But that is not the only thing that is new… and, judged by consumer preferences… better. Instead of bell-bottom jeans, we have skinny jeans. And instead of listening to Sinatra, we now listen to Justin Bieber.
Are we better off? Pooley, Tupy, and the Bureau of Labor Statistics think so. Here at the Diary? Uh-uh.
Not only that, but Pooley, Tupy et al. go on to make an extraordinary assertion. In view of all this pullulating progress, they say, savers should be happy to lend at negative rates of interest.
When we first saw this, we were staggered by it. What pit of darkness have these hapless academics wandered into, we wondered. Here is what Mr. Pooley actually said:
One of the first equations we learn in Economics is:
Nominal Interest Rate = Real Interest Rate + Inflation
If we assume the real interest rate is 3% and we have 3% inflation, then the nominal rate should be 6%.
But what if we have negative inflation or deflation?
If the real rate is 3% and we have 3% deflation, then the nominal rate could be zero.
If the real rate is 3% and we have 6% deflation, then the nominal rate would be negative 3%.
The problem is people are mis-measuring inflation. People are trying to use money to measure money. They should be using time prices.
Since 1980, on the average, time prices for our 50 foundational commodities have been falling around 3.4% a year. So if the real rate is 3.4%, then the nominal rate should be zero.
Negative nominal interest rates could be perfectly rational.
Oh my… reason runs amok.
According to Pooley/Tupy, their signal prices have been coming down by 3.4% per year since the Reagan administration. And we presume – since growth rates are lower today than they were in the past – that prices of these foundational commodities must have been dropping even faster in the past… ever since the debut of the Industrial Revolution.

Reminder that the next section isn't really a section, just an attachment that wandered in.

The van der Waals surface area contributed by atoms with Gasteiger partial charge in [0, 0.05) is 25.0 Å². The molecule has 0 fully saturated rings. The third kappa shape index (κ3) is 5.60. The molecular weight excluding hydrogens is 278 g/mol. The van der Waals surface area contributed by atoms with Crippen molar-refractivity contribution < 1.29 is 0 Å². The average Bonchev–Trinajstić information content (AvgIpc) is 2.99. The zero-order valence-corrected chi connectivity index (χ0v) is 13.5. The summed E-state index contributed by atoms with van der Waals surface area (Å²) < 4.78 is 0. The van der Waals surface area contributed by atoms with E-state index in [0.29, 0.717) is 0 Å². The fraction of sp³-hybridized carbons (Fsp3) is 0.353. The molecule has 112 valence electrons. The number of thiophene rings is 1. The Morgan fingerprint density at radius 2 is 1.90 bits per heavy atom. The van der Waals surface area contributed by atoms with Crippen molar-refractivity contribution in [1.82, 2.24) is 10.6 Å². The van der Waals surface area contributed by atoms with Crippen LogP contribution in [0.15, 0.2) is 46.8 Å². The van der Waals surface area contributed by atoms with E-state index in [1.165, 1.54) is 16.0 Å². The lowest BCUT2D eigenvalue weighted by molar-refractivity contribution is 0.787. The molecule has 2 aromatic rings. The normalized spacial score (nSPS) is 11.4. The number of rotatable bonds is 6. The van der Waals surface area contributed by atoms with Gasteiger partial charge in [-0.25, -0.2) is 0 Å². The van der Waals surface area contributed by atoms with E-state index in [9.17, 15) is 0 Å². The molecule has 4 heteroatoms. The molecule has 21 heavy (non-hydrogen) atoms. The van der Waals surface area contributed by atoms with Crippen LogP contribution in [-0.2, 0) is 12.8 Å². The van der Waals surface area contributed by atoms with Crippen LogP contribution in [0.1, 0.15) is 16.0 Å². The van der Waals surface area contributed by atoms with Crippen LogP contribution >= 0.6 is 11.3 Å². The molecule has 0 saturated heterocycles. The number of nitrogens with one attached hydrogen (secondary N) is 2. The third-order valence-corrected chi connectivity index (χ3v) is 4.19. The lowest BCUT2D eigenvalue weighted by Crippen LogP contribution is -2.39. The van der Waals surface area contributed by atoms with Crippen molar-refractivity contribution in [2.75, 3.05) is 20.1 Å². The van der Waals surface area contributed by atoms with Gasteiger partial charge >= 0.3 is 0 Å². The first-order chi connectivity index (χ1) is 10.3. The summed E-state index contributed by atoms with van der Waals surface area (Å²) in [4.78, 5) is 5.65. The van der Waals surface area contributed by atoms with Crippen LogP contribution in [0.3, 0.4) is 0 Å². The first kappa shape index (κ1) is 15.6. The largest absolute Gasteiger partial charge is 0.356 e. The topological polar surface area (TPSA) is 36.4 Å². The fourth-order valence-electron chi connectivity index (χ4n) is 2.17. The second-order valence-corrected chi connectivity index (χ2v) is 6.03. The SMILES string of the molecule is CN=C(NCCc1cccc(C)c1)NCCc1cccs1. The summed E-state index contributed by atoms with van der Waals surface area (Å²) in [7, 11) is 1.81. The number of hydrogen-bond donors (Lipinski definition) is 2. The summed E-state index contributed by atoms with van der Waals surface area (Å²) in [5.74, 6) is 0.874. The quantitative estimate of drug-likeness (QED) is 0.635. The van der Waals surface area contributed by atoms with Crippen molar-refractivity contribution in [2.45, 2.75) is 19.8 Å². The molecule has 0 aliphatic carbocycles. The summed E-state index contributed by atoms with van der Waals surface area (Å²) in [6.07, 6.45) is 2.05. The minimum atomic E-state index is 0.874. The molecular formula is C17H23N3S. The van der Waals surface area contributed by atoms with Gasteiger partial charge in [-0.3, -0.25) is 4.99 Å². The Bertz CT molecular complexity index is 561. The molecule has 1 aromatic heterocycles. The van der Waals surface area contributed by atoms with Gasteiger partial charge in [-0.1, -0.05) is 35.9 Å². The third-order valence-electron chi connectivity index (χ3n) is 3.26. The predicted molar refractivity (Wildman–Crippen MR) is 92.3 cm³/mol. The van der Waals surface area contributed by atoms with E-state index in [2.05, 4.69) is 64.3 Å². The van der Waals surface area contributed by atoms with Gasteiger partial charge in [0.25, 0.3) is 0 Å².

You can imagine, for example, how fast the price of wheat declined when Kansas farmers replaced horses with tractors and mechanical harvesters. You can guess, too, that the price of steel must have taken a big slide after Andrew Carnegie put in the first Bessemer converter on the banks of the Monongahela River in Pennsylvania in the 1880s.
But not once during that time – more than 150 years – did lenders lend at negative rates. Why not? The obvious answer: There is no necessary connection between interest rates and the planetary averages of prices for 50 foundational commodities.
Interest rates show where lenders and borrowers come together. They are never “rational.” They are evolutionary… discovered, not made. You can no more reason your way to a correct interest rate than you can reason your way into love… or into appendicitis. It just happens, no matter what you think.
There was a time when economists realized this. They spent their time observing the economy, the way a naturalist might watch a beehive, just to see how it worked. But then, the lure of power and money got the better of them.
And so, they began to imagine that they could not merely observe, but control. After all, an economy was a rational thing, they argued. They could use the left sides of their brains to make the economy work, well, more rationally.
The results so far? Always harmful… sometimes amusing… occasionally disastrous.